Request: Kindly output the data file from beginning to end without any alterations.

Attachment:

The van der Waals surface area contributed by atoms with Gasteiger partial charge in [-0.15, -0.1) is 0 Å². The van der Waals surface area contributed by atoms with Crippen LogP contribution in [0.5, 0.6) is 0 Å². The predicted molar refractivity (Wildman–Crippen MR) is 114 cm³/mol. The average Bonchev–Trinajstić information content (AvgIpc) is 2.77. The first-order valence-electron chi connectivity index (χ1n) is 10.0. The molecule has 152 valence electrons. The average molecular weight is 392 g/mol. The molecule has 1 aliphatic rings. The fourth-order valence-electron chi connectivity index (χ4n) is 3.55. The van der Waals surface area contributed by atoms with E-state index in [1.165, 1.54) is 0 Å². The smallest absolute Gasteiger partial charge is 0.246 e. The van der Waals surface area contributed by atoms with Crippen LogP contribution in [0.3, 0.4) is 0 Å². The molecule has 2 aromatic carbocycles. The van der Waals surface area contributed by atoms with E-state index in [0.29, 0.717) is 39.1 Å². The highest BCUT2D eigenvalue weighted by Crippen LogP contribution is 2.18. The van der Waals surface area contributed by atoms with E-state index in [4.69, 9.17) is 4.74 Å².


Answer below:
The van der Waals surface area contributed by atoms with Gasteiger partial charge in [-0.15, -0.1) is 0 Å². The van der Waals surface area contributed by atoms with Crippen LogP contribution in [0.5, 0.6) is 0 Å². The predicted molar refractivity (Wildman–Crippen MR) is 114 cm³/mol. The average Bonchev–Trinajstić information content (AvgIpc) is 2.77. The first-order valence-electron chi connectivity index (χ1n) is 10.0. The molecule has 152 valence electrons. The average molecular weight is 392 g/mol. The molecule has 1 aliphatic rings. The fourth-order valence-electron chi connectivity index (χ4n) is 3.55. The van der Waals surface area contributed by atoms with E-state index in [1.165, 1.54) is 0 Å². The smallest absolute Gasteiger partial charge is 0.246 e. The van der Waals surface area contributed by atoms with Crippen LogP contribution in [0.3, 0.4) is 0 Å². The molecule has 2 aromatic carbocycles. The van der Waals surface area contributed by atoms with E-state index in [0.29, 0.717) is 39.1 Å². The highest BCUT2D eigenvalue weighted by Crippen LogP contribution is 2.18. The van der Waals surface area contributed by atoms with E-state index in [4.69, 9.17) is 4.74 Å².